I would never suggest that pastors and church leaders work harder than other people ... but church work has its unique challenges and pressures. Here are five of them: 1. Ministry work is never done. It is open ended. There is never full closure. There is always more to do. It just keeps coming at you - day after day, week after week. There are no finish lines. Finish one counselling appointment and there's another one coming. Get through last weekend and there's another one coming. Preach that sermon and you'll need to start preparing the next one - and it needs to be even better (the continual pressure of forced creativity). Today a baby is born. Such joy. Tomorrow,... Read more →


After you say goodbye, what's next? What’s Next for Me I’ve been on church staff for the last 32 years and led the worship ministry as a volunteer for 5 years before that … so that's 37 years of continuous leadership responsibility. You can’t question my commitment :) Now that I am finished with my Senior Minister staff role, I will take a few months off - a rest, a 'drinks break', a sabbath. On top of the full array of regular Sunday church services over the last 30-40 years, I've been involved in Saturday night church services for 18 years now and double services for about 8 years. That's some crazy busy weekends. And a lot happens between weekends.... Read more →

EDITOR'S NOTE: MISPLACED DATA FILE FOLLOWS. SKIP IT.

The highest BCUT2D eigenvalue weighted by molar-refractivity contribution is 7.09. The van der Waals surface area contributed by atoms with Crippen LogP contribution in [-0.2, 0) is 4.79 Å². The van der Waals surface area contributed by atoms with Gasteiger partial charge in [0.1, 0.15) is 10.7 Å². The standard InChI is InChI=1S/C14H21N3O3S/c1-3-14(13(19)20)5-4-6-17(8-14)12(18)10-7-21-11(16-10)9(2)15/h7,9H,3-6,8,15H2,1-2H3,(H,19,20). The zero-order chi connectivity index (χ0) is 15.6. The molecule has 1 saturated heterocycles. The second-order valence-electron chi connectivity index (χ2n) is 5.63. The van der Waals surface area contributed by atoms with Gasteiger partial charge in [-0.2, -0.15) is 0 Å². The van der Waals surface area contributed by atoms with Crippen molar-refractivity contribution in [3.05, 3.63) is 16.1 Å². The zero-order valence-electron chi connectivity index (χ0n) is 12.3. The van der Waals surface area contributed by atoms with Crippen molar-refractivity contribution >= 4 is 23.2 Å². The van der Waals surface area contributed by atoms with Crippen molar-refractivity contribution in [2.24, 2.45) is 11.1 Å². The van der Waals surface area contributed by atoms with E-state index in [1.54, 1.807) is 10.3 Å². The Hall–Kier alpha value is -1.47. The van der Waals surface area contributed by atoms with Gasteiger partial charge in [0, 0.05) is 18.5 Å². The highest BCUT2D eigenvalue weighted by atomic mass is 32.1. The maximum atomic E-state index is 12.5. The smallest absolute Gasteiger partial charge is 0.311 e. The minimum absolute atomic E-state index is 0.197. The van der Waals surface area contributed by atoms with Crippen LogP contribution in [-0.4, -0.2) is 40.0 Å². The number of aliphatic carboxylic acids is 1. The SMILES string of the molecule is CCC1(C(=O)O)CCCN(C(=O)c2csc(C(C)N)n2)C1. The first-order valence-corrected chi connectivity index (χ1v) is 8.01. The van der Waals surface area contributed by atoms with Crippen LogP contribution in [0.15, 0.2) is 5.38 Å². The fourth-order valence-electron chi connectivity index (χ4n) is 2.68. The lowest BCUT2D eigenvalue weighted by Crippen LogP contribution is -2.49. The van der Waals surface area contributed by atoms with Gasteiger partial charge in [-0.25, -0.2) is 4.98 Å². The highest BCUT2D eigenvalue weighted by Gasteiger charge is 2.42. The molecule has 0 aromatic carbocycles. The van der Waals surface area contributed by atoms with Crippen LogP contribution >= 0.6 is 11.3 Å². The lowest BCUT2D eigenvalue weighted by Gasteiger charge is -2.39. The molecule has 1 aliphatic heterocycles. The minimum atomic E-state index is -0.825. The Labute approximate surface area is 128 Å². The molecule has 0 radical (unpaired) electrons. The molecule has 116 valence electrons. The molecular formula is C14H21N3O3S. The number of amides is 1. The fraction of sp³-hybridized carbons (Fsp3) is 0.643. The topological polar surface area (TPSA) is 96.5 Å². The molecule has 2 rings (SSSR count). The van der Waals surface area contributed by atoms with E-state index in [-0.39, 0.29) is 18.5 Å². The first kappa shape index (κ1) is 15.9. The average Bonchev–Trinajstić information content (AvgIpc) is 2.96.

Last weekend was my final weekend speaking at CityLife Church as it's Senior Minister. It was a very emotional time for both Nicole and myself, but with a real sense of celebration of all that God has done. We are deeply grateful for the many words of encouragement, 'thank you' notes, gifts (I felt like a Christmas tree!), and the parting love offering from the congregation. Thanks to Peter Sheahan and the Board of Elders, as well as Peter Leigh and Daljit Gill for arranging all of this. We felt very honoured. It has been an honour and a privilege to be the Senior Minister at CityLife for the last 22 years. Nicole and I are very grateful for the... Read more →


One day Jesus was having dinner at the home of one of the top Pharisees (the religious leaders of his day). As always, there was some lively and interesting conversation around the dinner table. Near the end of this meal, this happened ... Luke 14:12-14. Jesus turned to the host. "The next time you put on a dinner, don't just invite your friends and family and rich neighbors, the kind of people who will return the favor. Invite some people who never get invited out, the misfits from the wrong side of the tracks. You'll be — and experience — a blessing. They won't be able to return the favor, but the favor will be returned — oh, how it... Read more →


I love the idea of life being like a story. History itself is a narrative of the story of the human race of which we are all a part. Within that grander story, every one of us has a story to tell. Your life is your story. Your story is your life. Like a story, your life has a beginning, a middle, and an ending. There is a theme, characters, subplots (work, family, health, happiness, friendship), trajectory, and tone. What kind of story is your life? A comedy? A drama? A thriller (horror) movie? A romance or a love story? An action movie? A fairy tale? In reality, each of our life stories is an EPIC. It’s a long journey... Read more →